I’ve attached a picture of commodity prices measured by the CRB Index which is in orange and treasury rates on 10-year government treasuries in white.  Notice how they have been correlated going back to the early 1970s.  But in the early part of this decade, they began the decoupling process.  Commodities started racing up and treasury rates have continued to stay low.

Commodities vs. Treasuries

First of all, they have been correlated because when commodities start to rise, interest rates go up as inflation comes into the picture.  Then, high interest rates cause less demand and commodities fall.  So, why have things changed and will they start to be correlated once again?  Yes and no.

There is a logical explanation of what’s goin on here.  Emerging markets are demanding more commodities than the supply.  Therefore, prices have risen.  But, why have rates not gone along with them upward.  This is because as emerging markets have developed and used more commodities, they have placed their capital in U.S. markets through the purchase of U.S. Treasuries.  Why?  Because they know they will get their money back even if it’s earning crappy rates and the dollar’s weakening.  So, more bond purchases mean lower interest rates.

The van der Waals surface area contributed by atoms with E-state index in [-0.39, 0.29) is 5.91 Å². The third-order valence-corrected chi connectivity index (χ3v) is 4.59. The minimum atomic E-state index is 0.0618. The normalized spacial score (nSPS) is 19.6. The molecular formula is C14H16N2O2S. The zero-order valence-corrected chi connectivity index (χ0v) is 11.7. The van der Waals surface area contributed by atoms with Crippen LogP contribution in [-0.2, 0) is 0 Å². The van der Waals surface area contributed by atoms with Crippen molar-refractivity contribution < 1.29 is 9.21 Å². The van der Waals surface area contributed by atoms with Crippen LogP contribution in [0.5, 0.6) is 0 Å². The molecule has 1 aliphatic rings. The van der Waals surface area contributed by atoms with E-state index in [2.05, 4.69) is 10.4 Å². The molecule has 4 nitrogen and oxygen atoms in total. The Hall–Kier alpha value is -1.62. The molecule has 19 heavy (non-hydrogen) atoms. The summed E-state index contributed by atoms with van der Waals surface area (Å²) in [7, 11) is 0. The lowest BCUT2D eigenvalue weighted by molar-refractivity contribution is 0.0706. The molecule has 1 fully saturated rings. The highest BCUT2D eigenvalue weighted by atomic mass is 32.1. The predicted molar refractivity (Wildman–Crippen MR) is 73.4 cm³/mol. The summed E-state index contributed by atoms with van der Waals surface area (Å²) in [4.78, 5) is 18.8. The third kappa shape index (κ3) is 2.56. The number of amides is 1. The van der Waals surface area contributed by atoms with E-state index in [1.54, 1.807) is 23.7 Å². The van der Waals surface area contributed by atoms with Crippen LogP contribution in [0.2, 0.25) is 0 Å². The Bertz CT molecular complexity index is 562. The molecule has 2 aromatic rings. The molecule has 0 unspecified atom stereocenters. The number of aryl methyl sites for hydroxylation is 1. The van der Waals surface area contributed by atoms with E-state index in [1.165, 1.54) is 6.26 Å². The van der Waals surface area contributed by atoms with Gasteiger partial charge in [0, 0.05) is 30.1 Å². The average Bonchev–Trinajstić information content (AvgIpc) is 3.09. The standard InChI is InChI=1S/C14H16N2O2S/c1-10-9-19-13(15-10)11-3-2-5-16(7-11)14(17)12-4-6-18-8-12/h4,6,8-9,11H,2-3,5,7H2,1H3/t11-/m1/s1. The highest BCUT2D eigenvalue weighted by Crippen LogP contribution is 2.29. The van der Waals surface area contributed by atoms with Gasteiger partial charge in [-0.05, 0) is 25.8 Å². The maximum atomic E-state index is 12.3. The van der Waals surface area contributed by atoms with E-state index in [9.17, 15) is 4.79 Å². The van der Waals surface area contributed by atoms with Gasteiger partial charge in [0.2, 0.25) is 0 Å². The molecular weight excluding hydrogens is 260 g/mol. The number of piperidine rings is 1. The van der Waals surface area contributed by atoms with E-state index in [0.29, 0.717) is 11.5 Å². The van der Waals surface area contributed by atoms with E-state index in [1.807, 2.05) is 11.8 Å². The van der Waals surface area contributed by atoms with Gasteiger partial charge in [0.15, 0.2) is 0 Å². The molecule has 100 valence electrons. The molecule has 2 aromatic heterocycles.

Think of it like a gentleman’s handshake agreement.  We think of it, they manufacture it, we buy it, they use the proceeds to buy our bonds.  This keeps our rates down and keeps us refinancing and buying consumer electronics.  So, we get cheap products and help financing our country and they get prosperity. 

So, will it continue?  That’s the real question.  I believe over the next few years (and perhaps months) as our economy recovers, our long-term interest rates will rise and commodity prices will at least not go up as fast.  But, commodities are in a secular bull market and I don’t think they will be falling by 50-75%.  They will have corrections like they are having now but they are corrections.  In addition, I don’t think interest rates are going to double digits.  So, yes, I think we’ll see this gap tighten but the correlation like we saw in the 1970s, 1980s, & 1990s isn’t coming back anytime soon.


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